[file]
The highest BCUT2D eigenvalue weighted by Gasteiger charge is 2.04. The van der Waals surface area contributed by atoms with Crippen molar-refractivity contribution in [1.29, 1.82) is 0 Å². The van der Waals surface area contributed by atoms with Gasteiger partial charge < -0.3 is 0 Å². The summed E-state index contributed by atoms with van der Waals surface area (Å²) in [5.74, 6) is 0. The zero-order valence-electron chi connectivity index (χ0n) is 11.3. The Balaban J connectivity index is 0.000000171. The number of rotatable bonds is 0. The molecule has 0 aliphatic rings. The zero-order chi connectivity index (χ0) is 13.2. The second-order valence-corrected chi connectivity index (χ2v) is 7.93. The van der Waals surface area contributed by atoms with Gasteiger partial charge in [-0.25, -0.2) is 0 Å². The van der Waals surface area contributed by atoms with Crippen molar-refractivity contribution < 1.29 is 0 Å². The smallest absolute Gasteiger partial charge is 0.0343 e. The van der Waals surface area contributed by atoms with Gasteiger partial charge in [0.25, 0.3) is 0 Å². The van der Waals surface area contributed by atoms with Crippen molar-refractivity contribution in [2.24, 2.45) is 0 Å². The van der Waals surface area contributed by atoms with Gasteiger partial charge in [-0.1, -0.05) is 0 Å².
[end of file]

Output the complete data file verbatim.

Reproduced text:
The highest BCUT2D eigenvalue weighted by Gasteiger charge is 2.04. The van der Waals surface area contributed by atoms with Crippen molar-refractivity contribution in [1.29, 1.82) is 0 Å². The van der Waals surface area contributed by atoms with Gasteiger partial charge < -0.3 is 0 Å². The summed E-state index contributed by atoms with van der Waals surface area (Å²) in [5.74, 6) is 0. The zero-order valence-electron chi connectivity index (χ0n) is 11.3. The Balaban J connectivity index is 0.000000171. The number of rotatable bonds is 0. The molecule has 0 aliphatic rings. The zero-order chi connectivity index (χ0) is 13.2. The second-order valence-corrected chi connectivity index (χ2v) is 7.93. The van der Waals surface area contributed by atoms with Gasteiger partial charge in [-0.25, -0.2) is 0 Å². The van der Waals surface area contributed by atoms with Crippen molar-refractivity contribution < 1.29 is 0 Å². The smallest absolute Gasteiger partial charge is 0.0343 e. The van der Waals surface area contributed by atoms with Gasteiger partial charge in [0.25, 0.3) is 0 Å². The van der Waals surface area contributed by atoms with Crippen molar-refractivity contribution in [2.24, 2.45) is 0 Å². The van der Waals surface area contributed by atoms with Gasteiger partial charge in [-0.1, -0.05) is 0 Å².